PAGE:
Friedman’s influence was also growing internationally. In 1956, the University of Chicago economics department, with US government and private foundation support, began a program to train Chileans. By 1963, twelve of the thirteen faculty members at the Catholic University in Santiago were graduates of the program.6 They were fervent apostles of the Friedman free market ideology at a time when the country’s main political parties of the Right and Left embraced an approach to development that relied on state industry and import substitution—anathema to free market principles. One of their most eager students was the scion of a wealthy family, José Piñera. He found Friedman’s comments about abolishing Social Security in Capitalism and Freedom especially interesting and referred to the economics department at Catholic University as “a wholly owned subsidiary of the University of Chicago.”

Two gigantic fissures developed in American politics in the 1960s and 1970s to upset electoral patterns and pave the way for Friedman’s laissez-capitalist message to become government policy. The civil rights movement drove a wedge between northern and southern Democrats, leading to the wholesale defection of the latter to the Republican Party. Legalization of abortion, which was favored by the liberal wing of the Democratic Party, drove a substantial part of its traditional Catholic working-class base into the arms of the Republican Party.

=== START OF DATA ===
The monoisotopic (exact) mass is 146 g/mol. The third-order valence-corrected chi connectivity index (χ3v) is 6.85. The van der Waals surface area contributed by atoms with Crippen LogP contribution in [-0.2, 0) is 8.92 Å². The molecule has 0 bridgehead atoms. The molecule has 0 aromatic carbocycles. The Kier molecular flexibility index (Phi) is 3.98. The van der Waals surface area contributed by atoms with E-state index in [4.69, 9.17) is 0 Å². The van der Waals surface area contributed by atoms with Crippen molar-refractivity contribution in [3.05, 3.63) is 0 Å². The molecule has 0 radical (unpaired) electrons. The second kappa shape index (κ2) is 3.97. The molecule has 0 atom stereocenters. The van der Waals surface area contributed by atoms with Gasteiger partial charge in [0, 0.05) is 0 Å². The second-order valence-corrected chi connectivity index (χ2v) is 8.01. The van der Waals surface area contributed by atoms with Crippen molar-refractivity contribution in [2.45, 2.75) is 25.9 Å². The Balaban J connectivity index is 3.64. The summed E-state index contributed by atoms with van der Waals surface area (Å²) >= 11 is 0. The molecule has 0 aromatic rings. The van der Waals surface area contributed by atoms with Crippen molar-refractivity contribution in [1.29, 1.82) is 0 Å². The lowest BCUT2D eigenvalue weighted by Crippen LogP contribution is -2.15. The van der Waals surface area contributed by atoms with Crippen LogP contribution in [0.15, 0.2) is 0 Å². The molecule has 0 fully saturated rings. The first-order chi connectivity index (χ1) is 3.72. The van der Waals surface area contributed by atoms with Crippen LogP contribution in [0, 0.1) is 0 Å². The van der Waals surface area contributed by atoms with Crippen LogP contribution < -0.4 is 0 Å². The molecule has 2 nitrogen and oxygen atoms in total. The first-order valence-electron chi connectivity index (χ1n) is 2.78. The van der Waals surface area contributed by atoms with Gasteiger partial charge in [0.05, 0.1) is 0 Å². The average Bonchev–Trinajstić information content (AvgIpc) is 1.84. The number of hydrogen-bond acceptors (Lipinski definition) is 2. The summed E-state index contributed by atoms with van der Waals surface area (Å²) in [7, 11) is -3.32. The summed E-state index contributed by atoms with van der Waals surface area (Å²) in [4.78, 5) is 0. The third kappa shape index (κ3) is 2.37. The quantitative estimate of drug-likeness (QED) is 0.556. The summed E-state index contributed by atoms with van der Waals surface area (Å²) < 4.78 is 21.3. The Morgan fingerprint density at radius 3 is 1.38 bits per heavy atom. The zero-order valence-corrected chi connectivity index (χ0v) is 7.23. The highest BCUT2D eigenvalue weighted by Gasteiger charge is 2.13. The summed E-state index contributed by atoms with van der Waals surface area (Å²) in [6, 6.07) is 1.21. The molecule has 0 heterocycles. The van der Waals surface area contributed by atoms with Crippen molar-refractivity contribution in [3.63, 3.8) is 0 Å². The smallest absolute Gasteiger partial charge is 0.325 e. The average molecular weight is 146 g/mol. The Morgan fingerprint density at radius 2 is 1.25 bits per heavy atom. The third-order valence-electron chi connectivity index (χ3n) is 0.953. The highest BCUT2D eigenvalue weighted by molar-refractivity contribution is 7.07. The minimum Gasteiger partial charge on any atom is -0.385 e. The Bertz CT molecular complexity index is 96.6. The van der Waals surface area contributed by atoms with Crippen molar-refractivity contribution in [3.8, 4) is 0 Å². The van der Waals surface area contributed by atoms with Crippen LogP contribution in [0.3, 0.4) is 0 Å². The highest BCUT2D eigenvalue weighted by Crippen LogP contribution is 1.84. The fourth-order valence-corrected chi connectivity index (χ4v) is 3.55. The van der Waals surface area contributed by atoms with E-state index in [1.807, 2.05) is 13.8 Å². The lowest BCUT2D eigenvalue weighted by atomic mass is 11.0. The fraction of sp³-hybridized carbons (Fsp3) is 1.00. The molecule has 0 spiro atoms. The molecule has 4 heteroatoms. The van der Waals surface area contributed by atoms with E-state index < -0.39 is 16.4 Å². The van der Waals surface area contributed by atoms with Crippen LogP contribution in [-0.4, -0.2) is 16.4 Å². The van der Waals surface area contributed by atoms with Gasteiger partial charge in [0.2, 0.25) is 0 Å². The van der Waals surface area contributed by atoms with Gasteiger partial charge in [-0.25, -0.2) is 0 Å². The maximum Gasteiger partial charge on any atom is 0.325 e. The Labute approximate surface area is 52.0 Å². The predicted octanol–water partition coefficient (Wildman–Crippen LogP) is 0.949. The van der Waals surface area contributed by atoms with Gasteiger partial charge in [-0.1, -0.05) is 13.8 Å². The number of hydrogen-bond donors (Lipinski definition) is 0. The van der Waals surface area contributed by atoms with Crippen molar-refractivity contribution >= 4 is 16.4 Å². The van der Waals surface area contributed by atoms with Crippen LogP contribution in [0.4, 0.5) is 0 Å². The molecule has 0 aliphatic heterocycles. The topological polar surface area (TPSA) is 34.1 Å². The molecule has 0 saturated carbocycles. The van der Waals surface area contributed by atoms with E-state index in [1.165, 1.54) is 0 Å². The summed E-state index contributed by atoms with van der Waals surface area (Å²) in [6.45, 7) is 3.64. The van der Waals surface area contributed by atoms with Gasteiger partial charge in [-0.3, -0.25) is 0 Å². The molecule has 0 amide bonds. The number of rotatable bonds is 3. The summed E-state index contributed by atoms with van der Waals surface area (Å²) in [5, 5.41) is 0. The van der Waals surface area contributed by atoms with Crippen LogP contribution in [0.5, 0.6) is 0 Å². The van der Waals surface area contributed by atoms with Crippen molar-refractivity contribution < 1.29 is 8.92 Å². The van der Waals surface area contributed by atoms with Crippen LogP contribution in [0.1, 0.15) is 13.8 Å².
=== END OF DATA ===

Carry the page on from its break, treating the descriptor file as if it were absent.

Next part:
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As a result of the political fissures, Republican Ronald Reagan won the 1980 presidential race with a hard-right domestic policy agenda nurtured by the Friedman-influenced intellectuals, conservative think tanks, and politicians of the New Right. As a reflection of the new respectability of his laissez-faire approach, in 1976 Friedman was awarded a Nobel Prize in economics.

The Reagan revolution sent a shock wave that went far beyond the borders of the country. The United States is the third most-populous country in the world after China and India. It has the world’s largest gross domestic product. It has the strongest military, which has bases in over two hundred countries. Any fundamental shifts in its policy orientation have inevitable international ramifications.

The growing neoliberal influence spread to important sectors of the Democratic Party as well, producing a neoliberal consensus that covered all of the Republic Party and an increasingly powerful, so-called moderate sector of the Democratic Party. In play now were retirement savings not only in employment plans but also those in Social Security, the centerpiece liberal program of the New Deal, which Friedman and his conservative followers had always opposed and which kept the largest portion of retirement savings off-limits to the private financial services industry.